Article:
He Said: ‘Stay’ worth a second look | PostIndependent.com
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He Said: ‘Stay’ worth a second look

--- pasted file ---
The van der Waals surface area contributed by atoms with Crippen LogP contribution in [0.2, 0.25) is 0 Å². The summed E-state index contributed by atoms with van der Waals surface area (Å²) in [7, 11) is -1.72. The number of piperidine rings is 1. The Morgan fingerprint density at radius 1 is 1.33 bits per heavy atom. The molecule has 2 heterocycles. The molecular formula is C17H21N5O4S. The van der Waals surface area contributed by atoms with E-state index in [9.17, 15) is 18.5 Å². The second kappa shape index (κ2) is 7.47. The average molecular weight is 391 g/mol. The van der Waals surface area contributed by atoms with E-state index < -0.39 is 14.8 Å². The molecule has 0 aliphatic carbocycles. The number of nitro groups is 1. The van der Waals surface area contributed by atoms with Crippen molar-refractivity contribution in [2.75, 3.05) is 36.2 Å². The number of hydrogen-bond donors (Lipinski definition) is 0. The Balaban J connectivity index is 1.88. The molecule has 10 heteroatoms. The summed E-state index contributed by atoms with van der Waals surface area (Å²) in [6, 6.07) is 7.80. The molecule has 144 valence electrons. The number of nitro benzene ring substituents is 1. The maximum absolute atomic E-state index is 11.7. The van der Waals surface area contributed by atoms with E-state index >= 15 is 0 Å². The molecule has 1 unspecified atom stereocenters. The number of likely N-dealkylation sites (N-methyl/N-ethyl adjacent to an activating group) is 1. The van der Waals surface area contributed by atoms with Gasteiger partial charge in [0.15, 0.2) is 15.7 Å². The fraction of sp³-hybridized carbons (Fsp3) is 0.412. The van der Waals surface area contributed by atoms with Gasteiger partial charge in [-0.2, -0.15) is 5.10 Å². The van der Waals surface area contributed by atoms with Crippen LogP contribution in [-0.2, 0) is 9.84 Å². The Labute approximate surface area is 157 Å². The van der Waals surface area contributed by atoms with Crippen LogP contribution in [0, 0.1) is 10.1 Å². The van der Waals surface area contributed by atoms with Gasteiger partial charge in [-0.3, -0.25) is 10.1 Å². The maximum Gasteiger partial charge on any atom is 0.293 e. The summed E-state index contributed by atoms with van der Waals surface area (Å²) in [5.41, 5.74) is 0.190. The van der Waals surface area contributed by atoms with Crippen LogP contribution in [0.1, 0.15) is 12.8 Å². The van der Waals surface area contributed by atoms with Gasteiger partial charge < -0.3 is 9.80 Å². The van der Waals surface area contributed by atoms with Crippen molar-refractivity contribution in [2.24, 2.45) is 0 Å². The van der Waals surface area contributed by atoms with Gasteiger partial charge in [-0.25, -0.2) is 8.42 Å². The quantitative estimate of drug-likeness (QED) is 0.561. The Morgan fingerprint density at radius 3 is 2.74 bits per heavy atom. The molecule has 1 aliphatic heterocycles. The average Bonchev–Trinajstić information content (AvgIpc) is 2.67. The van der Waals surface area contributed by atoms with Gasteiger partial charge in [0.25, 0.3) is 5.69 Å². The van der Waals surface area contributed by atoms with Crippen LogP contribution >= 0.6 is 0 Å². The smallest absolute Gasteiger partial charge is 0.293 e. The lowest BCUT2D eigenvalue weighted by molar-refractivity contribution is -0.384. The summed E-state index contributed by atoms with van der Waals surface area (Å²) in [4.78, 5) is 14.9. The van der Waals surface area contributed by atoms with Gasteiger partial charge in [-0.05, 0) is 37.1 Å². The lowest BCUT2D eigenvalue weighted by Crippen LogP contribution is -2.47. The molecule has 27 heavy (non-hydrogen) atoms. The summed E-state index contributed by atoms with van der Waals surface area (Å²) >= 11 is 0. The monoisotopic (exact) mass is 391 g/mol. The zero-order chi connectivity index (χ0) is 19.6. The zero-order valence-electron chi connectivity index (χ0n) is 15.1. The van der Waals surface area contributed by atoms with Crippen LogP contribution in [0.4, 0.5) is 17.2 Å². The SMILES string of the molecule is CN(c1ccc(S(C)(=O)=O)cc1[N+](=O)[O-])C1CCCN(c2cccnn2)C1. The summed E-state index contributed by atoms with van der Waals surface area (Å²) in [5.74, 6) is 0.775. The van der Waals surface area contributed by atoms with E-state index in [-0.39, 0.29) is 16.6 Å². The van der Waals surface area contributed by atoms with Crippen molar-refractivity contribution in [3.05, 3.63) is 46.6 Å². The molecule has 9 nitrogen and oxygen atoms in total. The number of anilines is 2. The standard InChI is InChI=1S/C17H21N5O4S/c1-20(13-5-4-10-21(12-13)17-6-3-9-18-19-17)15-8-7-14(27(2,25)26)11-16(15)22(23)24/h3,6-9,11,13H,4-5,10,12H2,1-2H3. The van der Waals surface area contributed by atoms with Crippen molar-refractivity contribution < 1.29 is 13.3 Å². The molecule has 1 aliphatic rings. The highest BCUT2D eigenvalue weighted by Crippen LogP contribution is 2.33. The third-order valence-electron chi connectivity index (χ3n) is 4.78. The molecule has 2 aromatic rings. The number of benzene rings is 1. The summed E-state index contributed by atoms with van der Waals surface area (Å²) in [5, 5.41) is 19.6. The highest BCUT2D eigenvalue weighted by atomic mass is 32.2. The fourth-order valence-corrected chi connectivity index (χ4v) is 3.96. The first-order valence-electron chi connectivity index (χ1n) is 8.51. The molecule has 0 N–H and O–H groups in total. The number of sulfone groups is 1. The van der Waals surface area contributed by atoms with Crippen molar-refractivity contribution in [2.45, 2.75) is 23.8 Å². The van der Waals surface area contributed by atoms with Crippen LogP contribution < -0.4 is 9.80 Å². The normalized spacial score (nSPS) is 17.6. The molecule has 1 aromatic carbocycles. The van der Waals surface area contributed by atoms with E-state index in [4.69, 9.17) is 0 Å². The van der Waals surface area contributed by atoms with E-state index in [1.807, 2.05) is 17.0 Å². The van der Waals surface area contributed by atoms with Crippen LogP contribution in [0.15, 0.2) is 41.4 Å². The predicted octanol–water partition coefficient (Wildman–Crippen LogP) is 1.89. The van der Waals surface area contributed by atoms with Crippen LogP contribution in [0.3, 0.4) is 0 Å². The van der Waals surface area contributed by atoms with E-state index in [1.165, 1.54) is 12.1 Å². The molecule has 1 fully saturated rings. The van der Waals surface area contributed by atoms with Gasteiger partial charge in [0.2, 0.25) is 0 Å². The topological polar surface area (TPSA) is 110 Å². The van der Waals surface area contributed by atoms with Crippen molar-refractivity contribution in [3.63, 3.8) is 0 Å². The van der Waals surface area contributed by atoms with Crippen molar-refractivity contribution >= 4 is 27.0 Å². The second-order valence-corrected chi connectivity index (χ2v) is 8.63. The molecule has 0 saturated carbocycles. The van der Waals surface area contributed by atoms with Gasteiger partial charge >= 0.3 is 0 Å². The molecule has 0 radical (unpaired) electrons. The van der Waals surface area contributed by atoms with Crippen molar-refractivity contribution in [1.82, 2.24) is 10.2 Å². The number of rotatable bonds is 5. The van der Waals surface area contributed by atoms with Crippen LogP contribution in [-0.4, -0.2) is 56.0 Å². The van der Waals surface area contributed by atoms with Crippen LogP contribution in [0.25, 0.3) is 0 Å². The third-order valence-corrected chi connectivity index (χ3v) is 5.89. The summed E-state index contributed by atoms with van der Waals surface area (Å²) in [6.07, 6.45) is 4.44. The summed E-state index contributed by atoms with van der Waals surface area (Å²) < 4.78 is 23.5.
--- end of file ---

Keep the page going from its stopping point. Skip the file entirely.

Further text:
It might not be fair for me to reduce “Stay” to a star rating, because it was either one of the best movies I’ve seen this year, or I missed the point – or, possibly both.Even if the latter is true, I don’t feel bad about it, or at least not bad enough to rule out watching it again. It’s probably not giving up too much to suggest that “Stay” follows in the vein of “Jacob’s Ladder,” “Vanilla Sky” and (maybe) “Eyes Wide Shut,” and all four bewildered me at least a little. But both “Vanilla Sky” and “Eyes Wide Shut” left me with the feeling that, in addition to bewildering me, they ripped me off. “Stay,” on the other hand, beckoned me back from El Jebel as quickly as possible to look up the trivia on the Internet Movie Database for something that would explain the last 30 minutes.If it seems like I’ve invested a lot of confidence in a movie I didn’t actually get, part of that’s probably my fault. I recently confessed that William Gibson is one of my favorite authors despite (or maybe because) I literally have to read his books three or four times to understand what’s going on.Then again, part of the blame has to stay with director Marc Forster. He deserves credit for refusing to take the easier ways out by frightening the viewers witless with quick-cut scares or trying to set a creepy mood by having his characters comment on the weirdness around them. Instead, he builds atmosphere slowly. It’s not even creating tension so much as it is suggesting that something is very wrong. A suggestion to pay as close attention to what’s going on in the background as the foreground is a sound one.Only when Forster – or, more aptly, mental patient Henry Letham (actor Ryan Gosling) – maneuvers Dr. Sam Foster through the M.C. Escher (the surrealist – not one of the guys on “Yeah!”) backgrounds does “Stay” get heavy-handed.It’s easy to dismiss “Stay” as a stylish movie that’s full of technical tricks but ultimately hollow. And really, I’m still not 100 percent positive that it’s not. But Forster’s insistence on subtlety and innuendo instead of cheap, easy scares made me trust that the slight letdown I felt at the end meant that I maybe didn’t grasp something.”Stay” is worth seeing through to the end – maybe even more than I realize. Until I find out otherwise, I think it’s even worth exploring again.


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